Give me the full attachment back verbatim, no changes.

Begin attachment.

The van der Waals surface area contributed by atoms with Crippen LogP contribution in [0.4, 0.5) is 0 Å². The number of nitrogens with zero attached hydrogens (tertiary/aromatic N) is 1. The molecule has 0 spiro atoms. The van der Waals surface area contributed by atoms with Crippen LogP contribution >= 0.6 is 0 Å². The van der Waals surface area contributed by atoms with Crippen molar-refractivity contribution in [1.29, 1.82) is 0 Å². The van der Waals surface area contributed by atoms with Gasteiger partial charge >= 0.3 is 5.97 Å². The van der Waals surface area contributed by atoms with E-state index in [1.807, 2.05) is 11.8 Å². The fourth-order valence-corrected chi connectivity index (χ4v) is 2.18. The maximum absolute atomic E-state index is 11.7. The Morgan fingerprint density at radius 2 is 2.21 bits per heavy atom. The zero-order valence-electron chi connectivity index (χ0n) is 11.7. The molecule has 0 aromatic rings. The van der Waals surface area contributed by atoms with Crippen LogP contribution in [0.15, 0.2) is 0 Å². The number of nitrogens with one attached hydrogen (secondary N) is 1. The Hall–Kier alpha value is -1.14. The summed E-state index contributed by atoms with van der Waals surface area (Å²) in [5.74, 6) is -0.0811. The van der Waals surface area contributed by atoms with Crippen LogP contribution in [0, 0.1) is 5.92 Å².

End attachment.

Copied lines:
The van der Waals surface area contributed by atoms with Crippen LogP contribution in [0.4, 0.5) is 0 Å². The number of nitrogens with zero attached hydrogens (tertiary/aromatic N) is 1. The molecule has 0 spiro atoms. The van der Waals surface area contributed by atoms with Crippen LogP contribution >= 0.6 is 0 Å². The van der Waals surface area contributed by atoms with Crippen molar-refractivity contribution in [1.29, 1.82) is 0 Å². The van der Waals surface area contributed by atoms with Gasteiger partial charge >= 0.3 is 5.97 Å². The van der Waals surface area contributed by atoms with E-state index in [1.807, 2.05) is 11.8 Å². The fourth-order valence-corrected chi connectivity index (χ4v) is 2.18. The maximum absolute atomic E-state index is 11.7. The Morgan fingerprint density at radius 2 is 2.21 bits per heavy atom. The zero-order valence-electron chi connectivity index (χ0n) is 11.7. The molecule has 0 aromatic rings. The van der Waals surface area contributed by atoms with Crippen LogP contribution in [0.15, 0.2) is 0 Å². The number of nitrogens with one attached hydrogen (secondary N) is 1. The Hall–Kier alpha value is -1.14. The summed E-state index contributed by atoms with van der Waals surface area (Å²) in [5.74, 6) is -0.0811. The van der Waals surface area contributed by atoms with Crippen LogP contribution in [0, 0.1) is 5.92 Å².